Two previously charged with sexual assault have had their charges tentatively dismissed after the prosecutor in charge of the case resigned over allegations of misconduct.
One of the accused men lived in Detroit’s affluent Oxford suburb. The other was his stepson. The Daily Wire will not name the men because the charges have been tentatively dismissed. Both were investigated in 2015 for the alleged sexual assault of a child under the age of 13. The Detroit Free Press reported that the “Oakland County Sheriff’s Office had investigated the cases against [the two men] in 2015 and submitted its findings to the prosecutor’s office, which ended up not charging the two men because it couldn’t establish that the crime had occurred.”
But earlier this year, the two men were investigated for the same crime once again. Undersheriff Mike McCabe wrote a letter on September 13 to Michigan Attorney General Dana Nessel, saying, “The defendants were thoroughly investigated on the same allegations in 2015 by the Oakland County Sheriff’s Office, the Oakland County Prosecutor’s Office, Child Protective Services and the FBI.” McCabe added that after “careful review, it was determined by all four agencies that the case lacked evidence and probably [sic] cause to justify actions by CPS or an arrest warrant” for either of the men. The stepfather, McCabe said, also passed several polygraph tests. Further, the two men were kept in prison for six months due to the allegations. The stepfather was kept in isolation because he was a police officer.
The prosecutor involved in the case this year, assistant Attorney General Brian Kolodziej, resigned in September after it was revealed he had an inappropriate intimate relationship with the victim in another sexual assault case. Kolodziej’s behavior led to investigations into all his other cases. Of those cases, the one involving the Oxford man and his stepson “rose to the level of further investigation and have been turned over to the Michigan State Police to see whether criminal charges can be brought against Kolodziej,” the Free Press reported.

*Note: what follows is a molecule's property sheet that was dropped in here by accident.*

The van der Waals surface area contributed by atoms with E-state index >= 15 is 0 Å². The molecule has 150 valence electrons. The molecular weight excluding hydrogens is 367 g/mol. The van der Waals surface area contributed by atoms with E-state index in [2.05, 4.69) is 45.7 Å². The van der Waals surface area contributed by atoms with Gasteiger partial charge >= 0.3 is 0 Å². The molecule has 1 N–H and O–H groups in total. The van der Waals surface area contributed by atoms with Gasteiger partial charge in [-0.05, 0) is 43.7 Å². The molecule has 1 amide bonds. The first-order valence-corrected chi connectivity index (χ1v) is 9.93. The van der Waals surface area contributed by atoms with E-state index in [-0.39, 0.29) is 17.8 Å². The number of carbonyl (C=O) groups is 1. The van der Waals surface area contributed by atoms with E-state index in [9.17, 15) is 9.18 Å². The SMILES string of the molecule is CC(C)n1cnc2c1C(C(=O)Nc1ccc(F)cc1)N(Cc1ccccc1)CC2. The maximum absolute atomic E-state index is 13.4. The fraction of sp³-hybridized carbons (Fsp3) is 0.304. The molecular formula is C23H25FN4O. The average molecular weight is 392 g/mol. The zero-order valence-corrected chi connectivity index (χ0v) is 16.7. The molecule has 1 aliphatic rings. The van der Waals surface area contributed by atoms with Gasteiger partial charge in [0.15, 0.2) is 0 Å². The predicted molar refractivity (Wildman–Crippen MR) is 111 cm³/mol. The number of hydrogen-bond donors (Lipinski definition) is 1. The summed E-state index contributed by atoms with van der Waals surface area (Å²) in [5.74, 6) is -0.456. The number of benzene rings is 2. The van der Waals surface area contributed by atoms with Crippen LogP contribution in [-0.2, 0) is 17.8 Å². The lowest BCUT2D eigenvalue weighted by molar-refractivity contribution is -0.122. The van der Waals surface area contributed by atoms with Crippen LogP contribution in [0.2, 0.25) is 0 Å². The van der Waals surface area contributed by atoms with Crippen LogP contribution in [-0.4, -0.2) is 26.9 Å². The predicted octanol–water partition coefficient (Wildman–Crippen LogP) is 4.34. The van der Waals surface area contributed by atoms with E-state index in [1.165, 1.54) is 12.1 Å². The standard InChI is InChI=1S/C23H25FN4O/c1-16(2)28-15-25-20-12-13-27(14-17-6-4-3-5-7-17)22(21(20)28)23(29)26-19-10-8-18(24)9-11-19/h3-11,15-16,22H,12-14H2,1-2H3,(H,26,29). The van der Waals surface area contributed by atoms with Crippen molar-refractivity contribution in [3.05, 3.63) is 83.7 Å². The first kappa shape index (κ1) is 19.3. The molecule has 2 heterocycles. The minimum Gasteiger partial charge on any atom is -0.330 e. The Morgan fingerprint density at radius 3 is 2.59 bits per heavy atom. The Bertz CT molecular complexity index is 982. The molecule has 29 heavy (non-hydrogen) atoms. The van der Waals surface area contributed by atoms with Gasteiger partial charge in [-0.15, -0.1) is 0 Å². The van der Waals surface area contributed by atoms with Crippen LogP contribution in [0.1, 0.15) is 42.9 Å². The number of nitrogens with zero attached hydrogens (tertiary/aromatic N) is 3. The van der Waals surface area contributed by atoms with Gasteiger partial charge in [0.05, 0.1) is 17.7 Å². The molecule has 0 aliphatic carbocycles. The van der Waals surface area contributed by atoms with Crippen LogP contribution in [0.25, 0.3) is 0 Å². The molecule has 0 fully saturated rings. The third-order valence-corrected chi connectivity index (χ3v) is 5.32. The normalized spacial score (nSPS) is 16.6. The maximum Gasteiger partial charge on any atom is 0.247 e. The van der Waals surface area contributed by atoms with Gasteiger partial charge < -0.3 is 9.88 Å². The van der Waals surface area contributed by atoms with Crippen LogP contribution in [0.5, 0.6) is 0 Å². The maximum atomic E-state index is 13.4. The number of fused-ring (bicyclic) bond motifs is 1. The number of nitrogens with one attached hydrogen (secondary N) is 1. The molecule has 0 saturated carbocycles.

Michigan Attorney General Nessel did not expand on why she filed a motion to dismiss the charges against the two men.
“I am compelled to dismiss the charges in this case following the information we received regarding Mr. Kolodziej’s prosecutorial conduct, which are tantamount to serious violations of our prosecutorial standards,” Nessel said in a statement, as reported by the Free Press.
Chief Assistant Oakland County Prosecutor Paul Walton said the case was too murky to bring charges four years ago.
“Not based on the evidence we had,” he told the Free Press, “We had no evidence of sexual abuse and we had two forensic interviews of the child where there was no disclosure of criminal sexual assault.”
Kolodziej’s affair also led to Nessel setting aside the plea deal of the man accused of sexually assaulting the woman with whom the former assistant AG had the relationship.
“We are committed to doing everything we can to address the issues caused by Mr. Kolodziej’s employment as an assistant attorney general,” Nessel said, according to the Free Press. “We will submit all of our internal interviews to the Michigan State Police as well as the Attorney Grievance Commission so they may independently determine appropriate actions.”
The Attorney General added that the dismissals did not mean the office thought the accusers were lying, and said the charges could be brought again if more evidence came to light.